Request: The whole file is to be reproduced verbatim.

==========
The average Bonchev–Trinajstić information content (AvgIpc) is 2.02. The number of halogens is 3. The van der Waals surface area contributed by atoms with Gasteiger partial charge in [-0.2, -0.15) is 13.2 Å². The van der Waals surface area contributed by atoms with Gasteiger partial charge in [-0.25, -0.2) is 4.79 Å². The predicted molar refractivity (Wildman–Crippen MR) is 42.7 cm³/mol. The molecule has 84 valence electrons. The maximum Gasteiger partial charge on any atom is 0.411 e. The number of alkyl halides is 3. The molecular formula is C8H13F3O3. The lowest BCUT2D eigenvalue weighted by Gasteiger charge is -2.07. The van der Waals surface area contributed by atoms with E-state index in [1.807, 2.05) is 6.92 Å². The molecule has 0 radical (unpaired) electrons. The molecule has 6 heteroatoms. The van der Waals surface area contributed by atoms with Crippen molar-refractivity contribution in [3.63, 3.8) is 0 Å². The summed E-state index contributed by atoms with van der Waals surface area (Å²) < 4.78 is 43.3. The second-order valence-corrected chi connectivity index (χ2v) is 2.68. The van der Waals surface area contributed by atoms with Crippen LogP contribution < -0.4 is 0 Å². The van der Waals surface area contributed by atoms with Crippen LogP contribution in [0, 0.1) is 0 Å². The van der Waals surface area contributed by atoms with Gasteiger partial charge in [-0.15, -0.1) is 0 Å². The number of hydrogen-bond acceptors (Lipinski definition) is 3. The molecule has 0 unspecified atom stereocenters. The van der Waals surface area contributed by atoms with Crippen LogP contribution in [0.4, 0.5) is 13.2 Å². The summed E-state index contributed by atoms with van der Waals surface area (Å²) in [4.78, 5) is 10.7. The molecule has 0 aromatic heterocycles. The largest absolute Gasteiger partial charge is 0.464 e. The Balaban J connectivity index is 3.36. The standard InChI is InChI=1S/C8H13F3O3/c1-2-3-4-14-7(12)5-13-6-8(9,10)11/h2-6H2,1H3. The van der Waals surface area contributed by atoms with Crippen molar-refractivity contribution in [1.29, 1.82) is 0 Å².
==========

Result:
The average Bonchev–Trinajstić information content (AvgIpc) is 2.02. The number of halogens is 3. The van der Waals surface area contributed by atoms with Gasteiger partial charge in [-0.2, -0.15) is 13.2 Å². The van der Waals surface area contributed by atoms with Gasteiger partial charge in [-0.25, -0.2) is 4.79 Å². The predicted molar refractivity (Wildman–Crippen MR) is 42.7 cm³/mol. The molecule has 84 valence electrons. The maximum Gasteiger partial charge on any atom is 0.411 e. The number of alkyl halides is 3. The molecular formula is C8H13F3O3. The lowest BCUT2D eigenvalue weighted by Gasteiger charge is -2.07. The van der Waals surface area contributed by atoms with E-state index in [1.807, 2.05) is 6.92 Å². The molecule has 0 radical (unpaired) electrons. The molecule has 6 heteroatoms. The van der Waals surface area contributed by atoms with Crippen molar-refractivity contribution in [3.63, 3.8) is 0 Å². The summed E-state index contributed by atoms with van der Waals surface area (Å²) < 4.78 is 43.3. The second-order valence-corrected chi connectivity index (χ2v) is 2.68. The van der Waals surface area contributed by atoms with Crippen LogP contribution < -0.4 is 0 Å². The van der Waals surface area contributed by atoms with Crippen LogP contribution in [0, 0.1) is 0 Å². The van der Waals surface area contributed by atoms with Gasteiger partial charge in [-0.15, -0.1) is 0 Å². The number of hydrogen-bond acceptors (Lipinski definition) is 3. The molecule has 0 unspecified atom stereocenters. The van der Waals surface area contributed by atoms with Crippen LogP contribution in [0.4, 0.5) is 13.2 Å². The summed E-state index contributed by atoms with van der Waals surface area (Å²) in [4.78, 5) is 10.7. The molecule has 0 aromatic heterocycles. The largest absolute Gasteiger partial charge is 0.464 e. The Balaban J connectivity index is 3.36. The standard InChI is InChI=1S/C8H13F3O3/c1-2-3-4-14-7(12)5-13-6-8(9,10)11/h2-6H2,1H3. The van der Waals surface area contributed by atoms with Crippen molar-refractivity contribution in [1.29, 1.82) is 0 Å².